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Janice Marie (McDonough) Taylor

Janice Marie (McDonough) Taylor was born March 6, 1941 to Edgar and Netha (Cline) McDonough of West Union, Iowa. It was there she would spend an idyllic childhood on a farm east of town.  Growing up in rural Iowa in the 40’s and 50’s she learned much about the stewardship of the land, cooking a full, family style meal and caring for the many animals on the farm.  Her favorite childhood stories always included an adventure with her dad, a pony or a horse with a very specific personality trait or some wild mishap that always ended with a good-natured laugh.

Janice attended country school for her early education and graduated from West Union High School in 1959. She earned a degree in Education from The State College of Iowa (present day University of Northern Iowa) in 1963.  It was there she met her husband Richard B. Taylor, a fellow Iowa farm kid who had the good sense to ask out the tallest girl in the room.

Dick and Jan were married on August 8, 1964. The couple soon moved to Waterloo to raise their three daughters Mary, Anne and Dawn.  Jan was often heard to say she had no real recollection of the late 60’s as she was busy raising three kids, all under the age of four.

By the time the girls entered elementary school Jan was fully emersed in various local organizations including the Jaycettes, The Junior League, Questers and PEO.  It was through these organizations that Jan made life-long friends and contributed significantly to a multitude of community projects.

Those friendships evolved into bridge groups, an investment club, and a birthday group that has met for more than 40 years.  Jan was an avid reader and participated in a book club that met monthly for years.  Even as the pandemic roared, the book club went on-line and continues to meet every few weeks if for nothing more than an excuse to “see” one another and be social.  All of her friend groups were a beautiful mix of her love of history, antiques, arts and culture.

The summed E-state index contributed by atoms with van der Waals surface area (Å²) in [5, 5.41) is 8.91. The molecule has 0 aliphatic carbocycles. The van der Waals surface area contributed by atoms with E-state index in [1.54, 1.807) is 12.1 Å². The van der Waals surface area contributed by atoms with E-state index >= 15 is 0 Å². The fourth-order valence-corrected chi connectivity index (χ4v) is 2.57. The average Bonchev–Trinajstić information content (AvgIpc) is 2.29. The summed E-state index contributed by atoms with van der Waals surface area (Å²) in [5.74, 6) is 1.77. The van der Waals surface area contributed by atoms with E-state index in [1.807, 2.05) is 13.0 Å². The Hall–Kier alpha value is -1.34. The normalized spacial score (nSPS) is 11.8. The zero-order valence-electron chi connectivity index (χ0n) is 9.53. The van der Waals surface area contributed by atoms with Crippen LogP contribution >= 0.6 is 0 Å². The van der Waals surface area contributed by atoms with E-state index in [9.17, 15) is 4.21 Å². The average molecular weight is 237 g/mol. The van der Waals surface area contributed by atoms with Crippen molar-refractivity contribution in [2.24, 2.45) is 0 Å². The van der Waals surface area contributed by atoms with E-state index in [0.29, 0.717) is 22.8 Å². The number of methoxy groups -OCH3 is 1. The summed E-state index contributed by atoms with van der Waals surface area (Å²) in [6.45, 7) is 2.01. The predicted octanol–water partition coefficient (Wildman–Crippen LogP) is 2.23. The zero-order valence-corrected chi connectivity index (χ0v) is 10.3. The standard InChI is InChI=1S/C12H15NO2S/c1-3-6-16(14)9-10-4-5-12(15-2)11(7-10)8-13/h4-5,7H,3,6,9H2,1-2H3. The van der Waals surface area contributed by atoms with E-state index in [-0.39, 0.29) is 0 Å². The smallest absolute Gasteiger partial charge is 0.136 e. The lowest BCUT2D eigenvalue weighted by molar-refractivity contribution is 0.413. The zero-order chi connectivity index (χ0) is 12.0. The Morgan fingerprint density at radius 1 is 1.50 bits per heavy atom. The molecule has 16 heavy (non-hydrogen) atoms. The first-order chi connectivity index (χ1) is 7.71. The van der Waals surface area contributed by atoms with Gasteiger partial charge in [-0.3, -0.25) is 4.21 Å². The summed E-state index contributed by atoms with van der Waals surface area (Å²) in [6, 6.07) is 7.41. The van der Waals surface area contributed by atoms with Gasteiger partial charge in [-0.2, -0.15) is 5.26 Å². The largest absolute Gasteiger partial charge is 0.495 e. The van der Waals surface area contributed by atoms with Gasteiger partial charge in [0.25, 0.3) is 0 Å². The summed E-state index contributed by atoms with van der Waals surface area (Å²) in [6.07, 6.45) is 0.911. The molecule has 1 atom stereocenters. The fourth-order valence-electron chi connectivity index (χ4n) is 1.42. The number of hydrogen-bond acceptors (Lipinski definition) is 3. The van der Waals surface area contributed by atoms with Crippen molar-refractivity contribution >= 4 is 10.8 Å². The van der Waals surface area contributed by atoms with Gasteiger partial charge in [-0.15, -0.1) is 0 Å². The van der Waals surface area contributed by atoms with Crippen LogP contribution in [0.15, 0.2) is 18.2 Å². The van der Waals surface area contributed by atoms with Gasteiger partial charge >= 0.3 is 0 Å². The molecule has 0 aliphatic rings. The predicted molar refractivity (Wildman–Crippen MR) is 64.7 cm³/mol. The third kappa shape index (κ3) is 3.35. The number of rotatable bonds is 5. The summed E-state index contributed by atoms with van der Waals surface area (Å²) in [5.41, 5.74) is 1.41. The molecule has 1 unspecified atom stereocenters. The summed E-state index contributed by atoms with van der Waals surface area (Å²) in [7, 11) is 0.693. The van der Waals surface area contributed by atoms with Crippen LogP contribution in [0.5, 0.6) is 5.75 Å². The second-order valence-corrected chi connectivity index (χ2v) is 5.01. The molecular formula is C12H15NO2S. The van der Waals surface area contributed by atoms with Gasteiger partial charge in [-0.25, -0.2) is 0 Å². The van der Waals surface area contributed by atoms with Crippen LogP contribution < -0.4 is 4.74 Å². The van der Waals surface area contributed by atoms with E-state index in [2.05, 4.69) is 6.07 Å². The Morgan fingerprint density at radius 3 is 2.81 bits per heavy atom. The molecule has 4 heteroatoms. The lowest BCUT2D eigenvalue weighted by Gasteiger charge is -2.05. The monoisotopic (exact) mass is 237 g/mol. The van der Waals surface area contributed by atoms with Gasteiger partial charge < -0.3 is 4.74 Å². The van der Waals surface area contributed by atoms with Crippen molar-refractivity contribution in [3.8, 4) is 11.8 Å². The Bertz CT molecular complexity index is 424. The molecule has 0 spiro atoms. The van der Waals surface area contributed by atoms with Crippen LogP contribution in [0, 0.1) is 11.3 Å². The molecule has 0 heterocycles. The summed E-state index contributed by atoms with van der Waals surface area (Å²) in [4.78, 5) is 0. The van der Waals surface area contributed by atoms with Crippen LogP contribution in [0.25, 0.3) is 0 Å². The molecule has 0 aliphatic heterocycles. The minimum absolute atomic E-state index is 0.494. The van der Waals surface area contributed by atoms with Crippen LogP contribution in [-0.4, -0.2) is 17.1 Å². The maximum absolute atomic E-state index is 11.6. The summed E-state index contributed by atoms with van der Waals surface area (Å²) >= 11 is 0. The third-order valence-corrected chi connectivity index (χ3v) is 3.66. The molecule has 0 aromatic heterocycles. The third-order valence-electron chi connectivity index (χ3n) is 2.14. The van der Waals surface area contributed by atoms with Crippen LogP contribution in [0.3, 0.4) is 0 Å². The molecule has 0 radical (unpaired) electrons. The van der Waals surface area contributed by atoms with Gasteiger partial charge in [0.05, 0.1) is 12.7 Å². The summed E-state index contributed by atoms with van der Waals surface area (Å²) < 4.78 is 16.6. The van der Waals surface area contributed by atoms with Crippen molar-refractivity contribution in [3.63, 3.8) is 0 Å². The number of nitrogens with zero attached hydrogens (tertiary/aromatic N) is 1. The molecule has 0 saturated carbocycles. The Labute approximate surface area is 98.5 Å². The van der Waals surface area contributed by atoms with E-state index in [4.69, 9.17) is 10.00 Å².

In the late 1980’s Jan began working as the librarian and archivist for the Grout Museum of History and Science.  Her career at the museum showcased her love of local history, her superior organizational skills and her incredible ability to recall the who, what, where and when of most any significant event in Black Hawk County.  She thoroughly enjoyed visiting with friends and strangers alike when they would come into the museum library to work on a family history or do research for a local project.

Jan and Dick loved to travel.  When the girls were little vacations consisted of long road trips in the family station wagon.  Sometimes the destination was the “Old West” or in later years, a week in Hayward, Wisconsin, fishing and relaxing.   In later years the couple was known to pick a region of the country and spend a week or two driving to various sites around the country. They would stop at most any Revolutionary or Civil War site, a museum or some common point of interest they shared.  Simply put, it didn’t matter where they were going, they enjoyed being together.

In 2001 Jan and several friends made a birthday trip to Charleston and Savannah. Hearing recent recollections of that trip, it was clearly a time all will cherish forever.  After Dick’s death in 2010, Jan continued traveling with her daughters and her close friends.  She stayed active in her numerous social circles and in many ways was busier than when she was working and raising a family.

Jan was known for many wonderful qualities, but none more than her thoughtfulness for others.  She would be the first at your door with a meal in a time of crisis or a “just because” gift.  Greatly missed will be Christmas at Jan’s house.  When the girls were small, Christmas morning always included a new outfit for each daughter.  She would have spent hours on her sewing machine after the girls had gone to sleep.  She had a keen, creative eye for fashion and was a masterful seamstress.  She loved to shop and she especially loved to shop for others.  Opening presents could take all day, as each gift had a story.  And sometimes a gift had a back-up gift.  “If you don’t like that one, or if that one doesn’t fit, I have another one in a different size in the other room”.

Great personal warmth, charm, and wit that shines through tough times are all said to be traits of the Irish.  Without a doubt, this describes Jan through and through.  The past 20 years have presented the Taylor family with some significant challenges.  Jan met each one head on, never heard to complain…and always wearing super cute shoes.

Janice was preceded in death by her parents Edgar and Netha McDonough, her brothers Edward and Frank McDonough, her husband Richard B. Taylor, and her daughter Mary L. Taylor.  She is survived by her daughters Anne Taylor (Chris Limburg) and Dawn Taylor both of Ames, Iowa, and innumerable beloved friends.

In lieu of flowers please direct memorials to:

House of Hope, Waterloo, Iowa

https://houseofhopeccd.org

Gift of Life Transplant House, Rochester, MN.

https://gift-of-life.org

 

 

 

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